5. Hair is thought to grow back thinner like wax, without the risk.

I took the eyebrow threader’s card and told her I would consider coming back another day to try eyebrow threading.

Add a Comment12 Comments

EmpowHER Guest

Has anyone tried the Lotus spa for threading? I want to try it?

October 3, 2009 - 4:03pm

My eyebrow lady does EVERYTHING. Wax, tweeze, thread, scissors for any little strands that are longer than the others, and then she brushes them. I think she is amazing, and the threading doesn't hurt a bit.

For the person with the comment about the thread being in her mouth, the piece that goes in her mouth stays there-- it does not touch the client. My lady also disinfects her products with alcohol, it is a good idea to ask if you suspect that they aren't being sanitary.

September 7, 2009 - 6:46am

thanks for your point of view you make a good point. I was also taken back seeing the thread in her mouth which is what prompted me to write the article. The eyebrow threader actually never touches the person's eyebrow with her hand nor does the saliva end of the thread come in contact, only the scissors and the brush which are not soaked in solution and should be cleaned. I did not see any hand cleaner solution on her counter but I was more focused on the lack of sterilizing her tools. Asking someone to wash their hands first, even with those liquid cleaners, would probably be a good idea.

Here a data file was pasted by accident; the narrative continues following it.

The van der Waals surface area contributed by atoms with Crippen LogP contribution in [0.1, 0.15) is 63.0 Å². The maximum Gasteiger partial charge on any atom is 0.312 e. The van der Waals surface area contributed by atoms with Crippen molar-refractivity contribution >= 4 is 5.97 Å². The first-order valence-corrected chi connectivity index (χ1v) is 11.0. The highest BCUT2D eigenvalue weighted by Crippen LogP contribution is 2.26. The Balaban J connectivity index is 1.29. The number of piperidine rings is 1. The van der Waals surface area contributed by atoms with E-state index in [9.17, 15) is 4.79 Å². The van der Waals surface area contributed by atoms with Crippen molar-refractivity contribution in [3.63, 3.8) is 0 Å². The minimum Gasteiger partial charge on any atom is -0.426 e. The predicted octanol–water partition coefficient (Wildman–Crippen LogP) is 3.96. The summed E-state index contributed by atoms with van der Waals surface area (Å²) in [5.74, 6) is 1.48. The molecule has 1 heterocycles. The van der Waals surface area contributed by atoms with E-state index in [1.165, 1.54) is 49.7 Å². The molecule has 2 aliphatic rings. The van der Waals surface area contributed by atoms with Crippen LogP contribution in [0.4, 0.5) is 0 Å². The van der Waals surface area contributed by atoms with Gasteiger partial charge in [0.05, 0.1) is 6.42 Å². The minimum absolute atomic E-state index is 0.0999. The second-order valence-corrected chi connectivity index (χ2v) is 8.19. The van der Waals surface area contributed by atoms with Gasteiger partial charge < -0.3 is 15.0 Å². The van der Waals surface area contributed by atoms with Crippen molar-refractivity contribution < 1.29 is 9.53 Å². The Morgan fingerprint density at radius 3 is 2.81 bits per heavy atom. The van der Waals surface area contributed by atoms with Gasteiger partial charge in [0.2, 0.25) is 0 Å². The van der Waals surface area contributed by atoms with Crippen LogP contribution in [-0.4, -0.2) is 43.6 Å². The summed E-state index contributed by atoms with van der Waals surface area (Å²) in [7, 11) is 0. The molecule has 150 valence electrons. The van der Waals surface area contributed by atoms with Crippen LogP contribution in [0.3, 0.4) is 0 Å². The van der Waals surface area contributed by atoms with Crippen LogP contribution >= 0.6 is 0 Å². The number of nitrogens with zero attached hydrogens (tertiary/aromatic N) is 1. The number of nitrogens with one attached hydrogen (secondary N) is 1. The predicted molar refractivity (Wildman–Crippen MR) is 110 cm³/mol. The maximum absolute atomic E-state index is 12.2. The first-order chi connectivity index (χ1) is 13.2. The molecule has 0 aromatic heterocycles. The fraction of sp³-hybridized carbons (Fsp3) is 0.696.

September 6, 2009 - 7:34am
EmpowHER Guest

I found this website whilst searching for info on this procedure because there is a kiosk doing it directly across from the store in which I work. I'm both amazed and appalled at what I have read. I fail to see how someone with no access to handwashing facilities, handling money, and using string in her mouth can possibly be considered sanitary. Seems very odd to me that anyone would wake up and say, "Today I want some stranger's dirty hands and saliva on my face." To each her own, I guess.

September 6, 2009 - 7:14am